COS 59-7
When attention deficit pays: Bumble bee foraging breadth expands to compensate for declining flower resources under climate change

Wednesday, August 12, 2015: 10:10 AM
303, Baltimore Convention Center
Nicole Miller-Struttmann, Biological Sciences, University of Missouri-Columbia, Columbia, MO
Ricardo M. Holdo, Division of Biological Sciences, University of Missouri, Columbia, MO
James D. Franklin, Division of Biological Sciences, University of Missouri, Columbia, MO
Peter G. Kevan, Department of Environmental Biology, University of Guelph, Guelph, ON, Canada
Candace Galen, Biological Sciences, University of Missouri-Columbia, Columbia, MO
Background/Question/Methods: Climate change is shifting the resource landscape in which pollinators forage, potentially leading to novel interactions and selection regimes. Flower resource gaps and temporal mismatches between pollinators and their historic food plants have emerged as plants respond directly to climate change. For instance in response to drying soils and warming temperatures, arctic and alpine flowering plants exhibit advancing flowering schedules and declining flower abundances. While much has been speculated concerning the impacts of shifting flower resources for pollinators, few studies address effects on individual pollinator behavior. Often considered ‘canaries in the coal mine’ for their sensitivity to anthropogenic disturbance, alpine ecosystems may forecast potential impacts of climate change on plant-pollinator interactions. Here, we explore the effects of flowering declines in historically preferred food plants on bumble bee foraging behavior in alpine ecosystems of the Rocky Mountains. Optimal foraging theory (OFT) posits that, in order to maintain energy intake, foragers will compensate for declining flower abundances by incorporating new hosts, which will likely be more variable in floral traits and less well-matched morphologically.  We used behavioral observations and an OFT based-model to predict impacts of declining flower densities on bumble bee host choice and pollination services for alpine meadow plants.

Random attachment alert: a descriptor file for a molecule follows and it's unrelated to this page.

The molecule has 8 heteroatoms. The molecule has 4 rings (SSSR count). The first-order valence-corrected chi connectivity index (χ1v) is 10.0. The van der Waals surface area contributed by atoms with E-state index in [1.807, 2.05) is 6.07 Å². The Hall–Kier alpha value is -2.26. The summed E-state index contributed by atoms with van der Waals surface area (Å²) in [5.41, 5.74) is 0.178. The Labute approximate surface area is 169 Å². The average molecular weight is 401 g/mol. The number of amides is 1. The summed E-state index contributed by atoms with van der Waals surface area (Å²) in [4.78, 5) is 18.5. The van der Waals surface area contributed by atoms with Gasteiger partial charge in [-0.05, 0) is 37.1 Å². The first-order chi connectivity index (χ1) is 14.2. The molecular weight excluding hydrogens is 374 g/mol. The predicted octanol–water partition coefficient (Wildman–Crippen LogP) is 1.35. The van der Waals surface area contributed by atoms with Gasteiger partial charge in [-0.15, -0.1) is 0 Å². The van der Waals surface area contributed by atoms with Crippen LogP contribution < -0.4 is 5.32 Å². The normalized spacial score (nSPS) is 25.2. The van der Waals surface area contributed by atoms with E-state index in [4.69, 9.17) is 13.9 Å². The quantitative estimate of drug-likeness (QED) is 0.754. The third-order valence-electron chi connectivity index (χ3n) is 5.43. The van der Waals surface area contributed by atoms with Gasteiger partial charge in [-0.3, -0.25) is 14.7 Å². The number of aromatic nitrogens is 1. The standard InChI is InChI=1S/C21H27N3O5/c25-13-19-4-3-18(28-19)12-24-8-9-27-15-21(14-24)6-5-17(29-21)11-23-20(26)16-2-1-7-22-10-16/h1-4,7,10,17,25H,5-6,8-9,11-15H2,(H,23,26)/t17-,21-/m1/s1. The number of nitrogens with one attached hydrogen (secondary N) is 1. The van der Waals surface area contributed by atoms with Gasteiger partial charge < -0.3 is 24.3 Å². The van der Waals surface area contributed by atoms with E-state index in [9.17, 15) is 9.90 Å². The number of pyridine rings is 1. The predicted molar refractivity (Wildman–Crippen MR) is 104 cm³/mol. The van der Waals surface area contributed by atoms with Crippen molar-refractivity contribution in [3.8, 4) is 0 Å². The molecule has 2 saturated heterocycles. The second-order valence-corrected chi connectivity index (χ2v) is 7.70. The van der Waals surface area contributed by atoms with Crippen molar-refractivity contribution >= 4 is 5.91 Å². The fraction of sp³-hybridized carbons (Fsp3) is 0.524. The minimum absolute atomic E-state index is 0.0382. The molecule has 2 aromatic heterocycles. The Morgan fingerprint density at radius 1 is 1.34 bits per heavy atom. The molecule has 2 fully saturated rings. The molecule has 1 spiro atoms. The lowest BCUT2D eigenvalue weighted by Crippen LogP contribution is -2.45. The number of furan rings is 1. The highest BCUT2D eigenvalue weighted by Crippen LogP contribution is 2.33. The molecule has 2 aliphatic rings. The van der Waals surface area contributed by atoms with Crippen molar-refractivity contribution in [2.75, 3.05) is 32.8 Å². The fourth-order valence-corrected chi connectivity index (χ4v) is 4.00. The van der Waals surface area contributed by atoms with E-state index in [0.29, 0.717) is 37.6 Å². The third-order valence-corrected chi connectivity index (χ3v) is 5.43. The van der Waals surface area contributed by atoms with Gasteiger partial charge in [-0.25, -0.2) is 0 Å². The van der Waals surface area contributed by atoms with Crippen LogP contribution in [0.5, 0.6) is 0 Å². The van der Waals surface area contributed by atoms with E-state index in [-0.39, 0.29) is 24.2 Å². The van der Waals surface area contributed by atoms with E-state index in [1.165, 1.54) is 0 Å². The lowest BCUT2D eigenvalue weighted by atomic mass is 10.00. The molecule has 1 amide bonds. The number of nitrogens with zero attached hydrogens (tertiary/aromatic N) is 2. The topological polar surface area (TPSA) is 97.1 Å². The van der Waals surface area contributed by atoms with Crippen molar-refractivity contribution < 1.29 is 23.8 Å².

Results/Conclusions: In response to a 2°C increase in mean minimum summer temperature, flower densities of historically preferred bumble bee host plants have declined by 22% over 35 years in the alpine meadows of Pennsylvania Mountain, CO (USA). In congruence with OFT, bumble bees (Bombus balteatus) foraging freely on Pennsylvania Mountain are more likely to switch to less-preferred, shallow flowers when flower densities are low. Additionally, alpine bumble bee foragers at Niwot Ridge Long Term Ecological Research station and Mount Evans Wilderness Area have become more generalized over 40 years, foraging from a greater diversity of plant species with shorter, more variable flower tube depths. Results from a foraging model that describes the energetic tradeoffs between specialist and generalist strategies suggest that these patterns may not be unique to alpine bumble bees. As resources decline and search times increase, the advantage of being a generalist forager increases. For example, the decline in flower densities on Pennsylvania Mountain has decreased the advantage of specializing by up to 14% in lower alpine zones. Both theoretical and empirical data indicate that pollinators will expand their foraging niches when resource density declines in response to climate change generating functional mismatches and reducing pollination quality for host plants.